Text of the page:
* The second time I've discovered anosmia. The first involved working on a motorbike in a closed shed. "Do you smell petrol?" says I. "No, but I am a bit light headed" replies mate who's been in there for two hours with petrol running from the open fuel tap on the other side of the bike...
He cited a child abuse investigation in Europe, saying that in the UK around 25 per cent of suspects were convicted but in “Germany, which doesn't have metadata retention legislation, almost none of them were successfully prosecuted.”
Thus presupposing guilt on the part of those suspects...
Indeed. Generally its the polly who picks up the dinner tab for the lobbists, on the public dime of course. Defense Minister, David Johnson comes to mind...
"Try checking out DansData. YumCha is his word for no-name Chinese knockoffs and generics, in fact apparently a common phrase down under"
I haven't heard the term Yum Cha in years and even then only in Melbourne. The correct Ozism for "I can't remember the brand, you've never heard of them and they'll be long gone in six months anyway" is Kung Pow. While its definitely a derogatory term, it in no way dismisses the item. It may be cheap, it may be nasty and it may work very, very well.
And thanks for the link to Dans Data.
Maybe we need a three strikes system: three false accusations and you are off t' internets. Sauce for the goose, etc.
Failing that, allow those in receipt of such notices to bill for time taken dealing with them if they are demonstrably false. I'm seriously of the opinion that doing this would end many of modern life's frustrations.
"My most blatant one was a receipt from Asda for a dozen Durex ribbed condoms, which I insisted were PPE.
Questions were asked, but they couldn't argue with my logic..."
The Girlfriend once filed her boss's "entertaining" expense claim under "laptop servicing". Questions were indeed asked, referred to her boss, grudgingly paid and he was told not to bloody try on it again.
"... and live in dread of the next major power outage happening during compulsory Facebook access time needing a bloody diesel genny."
You don't want a diesel genset - too slow to come online and have nasty spikes in the supply (or so my sparky tells me).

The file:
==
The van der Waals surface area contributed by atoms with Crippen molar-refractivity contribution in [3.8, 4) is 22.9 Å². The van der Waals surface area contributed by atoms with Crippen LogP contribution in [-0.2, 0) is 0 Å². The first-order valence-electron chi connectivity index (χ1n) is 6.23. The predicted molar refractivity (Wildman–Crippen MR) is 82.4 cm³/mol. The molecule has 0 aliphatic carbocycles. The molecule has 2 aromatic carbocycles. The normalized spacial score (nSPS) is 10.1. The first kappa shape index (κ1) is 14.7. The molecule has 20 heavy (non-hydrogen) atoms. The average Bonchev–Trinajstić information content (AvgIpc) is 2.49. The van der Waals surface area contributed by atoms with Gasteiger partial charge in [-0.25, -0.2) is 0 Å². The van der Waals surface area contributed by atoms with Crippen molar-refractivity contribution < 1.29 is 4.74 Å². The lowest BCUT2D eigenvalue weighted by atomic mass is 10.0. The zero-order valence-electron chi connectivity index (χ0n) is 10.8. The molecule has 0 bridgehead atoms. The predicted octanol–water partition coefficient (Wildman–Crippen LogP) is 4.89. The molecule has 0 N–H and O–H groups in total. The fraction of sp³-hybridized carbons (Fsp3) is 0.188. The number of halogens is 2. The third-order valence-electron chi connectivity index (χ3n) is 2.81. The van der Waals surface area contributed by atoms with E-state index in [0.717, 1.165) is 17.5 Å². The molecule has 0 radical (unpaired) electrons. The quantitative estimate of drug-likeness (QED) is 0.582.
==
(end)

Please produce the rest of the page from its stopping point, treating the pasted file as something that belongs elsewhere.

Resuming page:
A mate has a small battery farm consisting of four old truck batteries (sourced for the cost of taking them away 'cause it costs the service shop to dispose of them) and a couple of solar panels to keep them charged. An old rack mount UPS provides the power management and fail-over is instant. Don't forget to hook the router up to it for full SWMBO Facebook service compliance.
It still leaves you with the question of where to put it, having exchanged noise and diesel fumes for a chemical hazard.
"In fact I remember being sent to play with the kids who had things like this so I would get it over and done with. Mumps wasn't pleasant but when your young you get over these things amazingly quickly."
Caught measles at school when I was seven. Two of my classmates ended up in what passed for intensive care in those days and a third died.
What your Mum was doing in exposing you like that was the third world equivalent of immunisation. You can catch the disease, suffer for a week, carry life long scars (or is that chicken pox?), risk blindness, nerve damage, death etc, or you can have the vaccination. Having gone through the former, I'll take the latter.
This is SOP of modern management.
If anything, making sure that the public facing bods can't even contact those actually responsible is more prevalent in the private sector. If you don't hear any complaints you can assume your customers are happy and can happily go off for a long, boozy lunch with the other inhabitants of the C-suite.
You are not alone. Samsung offer a free version of whatever Garmin's software is called. It would be brilliant on a tablet but the !@#$ won't install without a phone service.
The reason for them going off AFTER being recalled is that the dealers just didn't do the fix. My Toyota Hilux went back four times to fix a maybe, perhaps, on-some-models faulty bonnet catch. The first two times they gave the vehicle back without actually doing anything and the fourth time was to fix the damage they did to the paint work when they actually did the work on the third attempt.
WRT airbags: what I want is an option not to have the fucking things in the first place. Then I could have a proper dash mounted Jesus bar again...
"Companies do not pay taxes, these are in every case paid in full by the end buyer" blah, blah, blah.
Speaking of disingenuous...
This tired old canard again? The same argument can be applied to me: all my taxes are paid by my employer(s). If I was taxed at a lower rate I could work for less rather than inflating the prices to the end consumer. Your argument applies to ALL taxation.
@ Adair: have another upvote for succinctly paraphrasing a rant I've been giving for a decade and a half.
A colleague once summed up the Windows vs Apple interface question thus:
"Nobody likes Windows and everybody bitches about it so MS spend millions of dollars and thousands of hours trying and mostly failing to make it better. Apple users love their interface so Apple haven't touched it in a decade and it fucking shows"
I'd add that the Linux / Unix crowd are too busy trying to get their sound cards to work to worry about what a GUI looks like* or the first thing they do open a terminal anyway.
* Disclaimer: I have actually never had an issue with sound under Linux - this is rhetorical hyperbole.
" You know that to run Windows 3.1 you typed "Windows" from the dos prompt? Hardly hacked onto it later....
Actually, the command was "win". Rather ironic since I didn't get that winning feeling when the Program Manager appeared."
Someone had probably written a batch file for him...
Disties generally won't support equipment not bought through them regardless of its origin.